CMOs need to own up to YouTube ad debacle
The YouTube ad placement problem, where ads were placed along improper content, got the ad community riled up.
Ad buyers started clamoring for better transparency and accountability. Google responded by saying the problem is "tiny," but is looking to use AI and promised better control. Meanwhile, others on the sidelines are saying that the walled garden approach to programmatic ad buying is ultimately flawed.
Sizing up the problem
For Jeff Finn, CEO, zvelo, a provider of content and device categorization, it is about brand safety. The real problem, he believes, is that many assume that ad platform providers are proactive about their brand safety.
“Many CMOs are working with the assumption that demand-side platforms (DSPs) and supply-side platforms (SSPs) are taking proactive steps to ensure brand safety, and this is simply not the case,” Finn said.
It is a matter of economics. “Until now, brands have been reluctant to pay for brand safety, so the ad tech ecosystem has had little or no incentive to incur the additional costs associated with implementing a brand safety solution," Finn added.
Due to this, many DSP and SSPs typically add brand safety as an add-on feature. “Brand safety needs to not be seen as an add-on, but a default to align to the expectations of advertisers,” Finn said.
Also, many CMOs and brands assumed that by moving to a walled garden, where Google and Facebook control ad placement through algorithms, the brand safety concerns were no longer theirs.
“The move to walled gardens was made in a belief that certain publishers would not have brand safety issues and, therefore, could be trusted to deliver a brand safe experience. However, the issue of implementing tools and practices to ensure brand safety was not addressed. So, it’s really a combination of no market incentives or consequences for a failure to implement effective brand safety, plus a technically challenging solution,” Finn said.
Overcoming technical challenges
Admittedly, ensuring brand safety can be a technical feat. According to Finn, dynamic content changes, broad language coverage, diverse slangs across different languages, and the ability to detect and categorize videos make it difficult for proactively update brand safety categorizations.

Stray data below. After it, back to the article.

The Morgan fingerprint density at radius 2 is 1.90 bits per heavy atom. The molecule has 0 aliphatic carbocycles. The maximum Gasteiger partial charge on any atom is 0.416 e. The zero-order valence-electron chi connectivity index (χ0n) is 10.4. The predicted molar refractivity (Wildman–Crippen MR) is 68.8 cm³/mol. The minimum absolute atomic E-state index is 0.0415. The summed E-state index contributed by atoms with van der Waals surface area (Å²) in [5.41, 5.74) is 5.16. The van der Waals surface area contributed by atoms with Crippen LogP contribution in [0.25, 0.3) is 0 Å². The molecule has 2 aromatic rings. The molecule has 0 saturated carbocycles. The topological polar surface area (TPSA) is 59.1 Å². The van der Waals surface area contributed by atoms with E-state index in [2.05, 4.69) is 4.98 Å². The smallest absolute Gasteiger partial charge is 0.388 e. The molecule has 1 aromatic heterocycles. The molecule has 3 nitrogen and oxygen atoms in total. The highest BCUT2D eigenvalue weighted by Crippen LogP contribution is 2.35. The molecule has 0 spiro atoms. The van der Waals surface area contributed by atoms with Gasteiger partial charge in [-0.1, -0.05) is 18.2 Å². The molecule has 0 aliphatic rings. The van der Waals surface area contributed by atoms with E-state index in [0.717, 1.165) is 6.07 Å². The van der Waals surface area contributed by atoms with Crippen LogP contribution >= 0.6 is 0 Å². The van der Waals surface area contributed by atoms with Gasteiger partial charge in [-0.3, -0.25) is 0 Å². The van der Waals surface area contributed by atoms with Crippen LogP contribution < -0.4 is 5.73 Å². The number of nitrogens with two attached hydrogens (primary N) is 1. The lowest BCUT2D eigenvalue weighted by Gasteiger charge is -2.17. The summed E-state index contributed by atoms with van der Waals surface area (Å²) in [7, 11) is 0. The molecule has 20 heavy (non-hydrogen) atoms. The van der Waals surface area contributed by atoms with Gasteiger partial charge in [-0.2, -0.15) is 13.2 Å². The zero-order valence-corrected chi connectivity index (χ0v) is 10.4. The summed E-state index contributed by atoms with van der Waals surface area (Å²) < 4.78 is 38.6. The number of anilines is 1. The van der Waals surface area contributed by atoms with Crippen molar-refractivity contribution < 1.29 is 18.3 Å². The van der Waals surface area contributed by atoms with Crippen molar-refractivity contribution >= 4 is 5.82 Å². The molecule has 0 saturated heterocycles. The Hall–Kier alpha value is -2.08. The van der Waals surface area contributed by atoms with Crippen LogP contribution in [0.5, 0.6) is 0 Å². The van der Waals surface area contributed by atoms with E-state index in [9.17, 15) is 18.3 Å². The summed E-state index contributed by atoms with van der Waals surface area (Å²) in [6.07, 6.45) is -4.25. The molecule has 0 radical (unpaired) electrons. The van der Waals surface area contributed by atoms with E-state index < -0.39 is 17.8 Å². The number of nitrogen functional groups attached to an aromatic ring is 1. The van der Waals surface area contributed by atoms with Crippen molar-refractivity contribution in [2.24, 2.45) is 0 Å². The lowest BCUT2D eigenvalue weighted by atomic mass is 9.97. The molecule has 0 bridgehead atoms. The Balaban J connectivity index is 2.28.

“Finally, these categorization updates need to be streamed in real-time to the buy-side and sell-side platforms at massive scale and in a raw data format for ingestion into the respective bidding and selling systems, eliminating the need and latency associated with cloud or external database calls,” he said.
CMOs need to take lead
To tackle these enormous technical challenges, CMOs and brands need to change how they value brand safety—and not just leave it to the platforms to figure it out.
Finn argued the onus is on CMOs and brands to make this change today. They need to demand brand safety from the platform providers they choose.
While enforcing it can be technically challenging, there are tools and techniques available, such as comprehensive page-level summaries, detailed data tools, and immediate alerts. These tools will also get better with the development of AI and better automation.
Time to incentivize
Most importantly, CMOs and brands must be willing to pay. They need to create the right incentives for ad-tech companies to consider effective brand safety enforcements.
“Without a brand having the appetite to pay for effective brand safety, the operating margins of buy-side platforms make it a non-starter for them to make the investments in brand safety technology. And without the buy-side platforms requiring and providing a similar financial incentive, the sell-side publishers have little reason to make the necessary investments,” Finn said.
In the end, it is the CMOs’ jobs and brand image that are at stake.
“So, it starts with the CMOs and brands. All of the legal agreements in the world won’t protect a brand’s image or the CMO’s job – brand safety has to be something implemented across the ad tech ecosystem at every layer of the buying and selling, through the technology, data, people and processes,” Finn said.